Richie Mehta on Delhi Crime: “Subjectivity for Me Was Actually Quite Important”

Richie Mehta is an acclaimed Canadian film director and writer best-recognised for his films Amal and Siddharth.

Interestingly, many of his ventures depict the central characters searching for something – be it right thing or a son.

Now, venturing onto the digital platform with the Netflix original series Delhi Crime in which DCP Vartika Chaturvedi (Shefali Shah) investigates into a heinous gang-rape which shocks the nation.

Inspired by the 2012 Nirbhaya case, the series is a harrowing but eye-opening venture which provides an insight into the Indian Police Service’s endeavours and working environment.

Filme Shilmy managed to catch up with Richie Mehta to discuss his experience of working on Delhi Crime.

Immense congratulations on the successful reception for Delhi Crime. How satisfied are you with this?

I’m still a bit numb, as it was 6 years of work, and then it abruptly releases and it’s now out in the world. So I’ve yet to register its departure from our hands.

Your main forte is in feature films. What was it like to direct a Netflix series? Was this transition from a cinema to the web a challenge for you?

It was no different.

It was done as a 7-hour film, so it’s just logistically much grander.

But I conceived of it as a long script (4 X the size of a film) and a long shoot (as one continuous story).

In that way it’s been overwhelming, size-wise, to manage it all creatively.

A lot of research and examination has gone into the series. What was that process like?

Protracted and exhausting.

That part took 4 years, and there were many times I didn’t want to proceed.

It was too emotionally draining and I questioned the value of doing it at all.

It was only after I saw that there was something positive at the end the tunnel that could come from this, that I fully committed to it.

For you as a filmmaker, how challenging was it strike a balance of narrating the story sensitively and objectively?

I would say it’s my subjective point of view on a lot of things – the investigation, the people involved, the event, and its aftermath.

So subjectivity for me was actually quite important.

However, sensitivity was of paramount importance and overshadowed everything.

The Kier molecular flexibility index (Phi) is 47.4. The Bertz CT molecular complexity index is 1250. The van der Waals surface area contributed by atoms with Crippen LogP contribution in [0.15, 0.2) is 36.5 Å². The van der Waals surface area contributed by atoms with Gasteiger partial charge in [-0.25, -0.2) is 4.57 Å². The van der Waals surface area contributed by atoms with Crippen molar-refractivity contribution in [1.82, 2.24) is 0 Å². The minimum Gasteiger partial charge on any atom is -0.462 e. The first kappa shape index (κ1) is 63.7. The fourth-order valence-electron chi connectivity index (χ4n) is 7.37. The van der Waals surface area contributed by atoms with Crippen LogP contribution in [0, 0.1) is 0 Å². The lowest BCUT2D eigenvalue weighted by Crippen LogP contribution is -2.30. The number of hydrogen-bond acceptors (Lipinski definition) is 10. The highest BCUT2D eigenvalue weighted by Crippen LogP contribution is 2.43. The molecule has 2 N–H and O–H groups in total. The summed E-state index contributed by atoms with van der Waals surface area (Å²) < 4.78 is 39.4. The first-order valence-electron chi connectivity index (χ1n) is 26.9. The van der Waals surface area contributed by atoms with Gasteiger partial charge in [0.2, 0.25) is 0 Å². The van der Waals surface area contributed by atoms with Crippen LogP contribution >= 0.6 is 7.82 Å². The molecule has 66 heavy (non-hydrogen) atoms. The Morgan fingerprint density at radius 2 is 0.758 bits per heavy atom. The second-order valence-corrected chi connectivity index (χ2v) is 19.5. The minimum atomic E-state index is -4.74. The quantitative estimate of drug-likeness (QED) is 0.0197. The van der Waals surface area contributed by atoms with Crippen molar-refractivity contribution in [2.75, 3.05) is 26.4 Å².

That was something I had to negotiate at each stage, from the largest to the smallest decisions, right up until the end (including never to show the crime itself).

There are also a few social topics that the show covers. How did you ensure that Delhi Crime does not become preachy?

I never wanted to be preachy, on-the-nose, or prescriptive.

That’s why it’s 7 hours long.

There was so much to explore, and I figured if we could do it through these characters, these officers, and stay with them on their journey, with any commentary being made in passing, it would help.

The subject matter at hand is quite heavy, was there ever a moment where it got a bit much for you? How did you overcome that?

Yes, often. At the start, when I was researching, it was overwhelming.

I often had to stop, take a breath, and really introspect about what I was doing, and why.

What was the point of diving back into such horror?

What could come from it?

But ultimately, the people I met became a kind of optimistic compass for me, and the reason I wanted to proceed.

Besides providing an insight into the investigation of the gang-rape, in what way do you feel this series will have an impact in society today?

This is a massive question and one that I can’t really answer in full.

I’ve put everything I had to say in this, with the hopes that the viewers who connect with it will be able to answer this properly.

But from a general perspective, I hope this gives people a bigger-picture understanding of such events.

So that if they have a strong, visceral reaction to something like this – which we all so – they can at least understand all points of view, from the people involved, before acting on those strong emotions.

What would you like the audience to take away from the series and what can be expected from season 2 (if it’s happening)?

The answer above would apply here as well.

But in addition to that, that all of us have a part to play in the solution(s) to these problems – every one of us.

Season 2 – same characters, different crime. That’s all I have for now!

Delhi Crime is available to stream on Netflix.

About Anuj Radia 778 Articles
Journalist and film enthusiast.

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